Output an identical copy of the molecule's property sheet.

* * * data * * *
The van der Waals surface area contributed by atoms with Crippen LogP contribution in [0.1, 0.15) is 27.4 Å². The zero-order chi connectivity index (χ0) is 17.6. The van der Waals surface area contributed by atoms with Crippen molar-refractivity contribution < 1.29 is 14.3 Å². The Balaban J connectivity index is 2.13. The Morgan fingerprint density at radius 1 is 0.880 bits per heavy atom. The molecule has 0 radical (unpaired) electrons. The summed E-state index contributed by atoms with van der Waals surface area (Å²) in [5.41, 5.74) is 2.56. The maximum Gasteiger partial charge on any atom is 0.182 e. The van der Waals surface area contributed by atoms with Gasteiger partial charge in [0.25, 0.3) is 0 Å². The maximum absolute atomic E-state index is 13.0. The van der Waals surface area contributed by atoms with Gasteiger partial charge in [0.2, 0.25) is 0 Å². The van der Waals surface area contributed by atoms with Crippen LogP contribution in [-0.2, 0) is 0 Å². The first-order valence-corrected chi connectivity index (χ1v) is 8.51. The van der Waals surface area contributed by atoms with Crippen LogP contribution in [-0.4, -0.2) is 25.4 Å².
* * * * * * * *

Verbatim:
The van der Waals surface area contributed by atoms with Crippen LogP contribution in [0.1, 0.15) is 27.4 Å². The zero-order chi connectivity index (χ0) is 17.6. The van der Waals surface area contributed by atoms with Crippen molar-refractivity contribution < 1.29 is 14.3 Å². The Balaban J connectivity index is 2.13. The Morgan fingerprint density at radius 1 is 0.880 bits per heavy atom. The molecule has 0 radical (unpaired) electrons. The summed E-state index contributed by atoms with van der Waals surface area (Å²) in [5.41, 5.74) is 2.56. The maximum Gasteiger partial charge on any atom is 0.182 e. The van der Waals surface area contributed by atoms with Gasteiger partial charge in [0.25, 0.3) is 0 Å². The maximum absolute atomic E-state index is 13.0. The van der Waals surface area contributed by atoms with Gasteiger partial charge in [0.2, 0.25) is 0 Å². The van der Waals surface area contributed by atoms with Crippen LogP contribution in [-0.2, 0) is 0 Å². The first-order valence-corrected chi connectivity index (χ1v) is 8.51. The van der Waals surface area contributed by atoms with Crippen LogP contribution in [-0.4, -0.2) is 25.4 Å².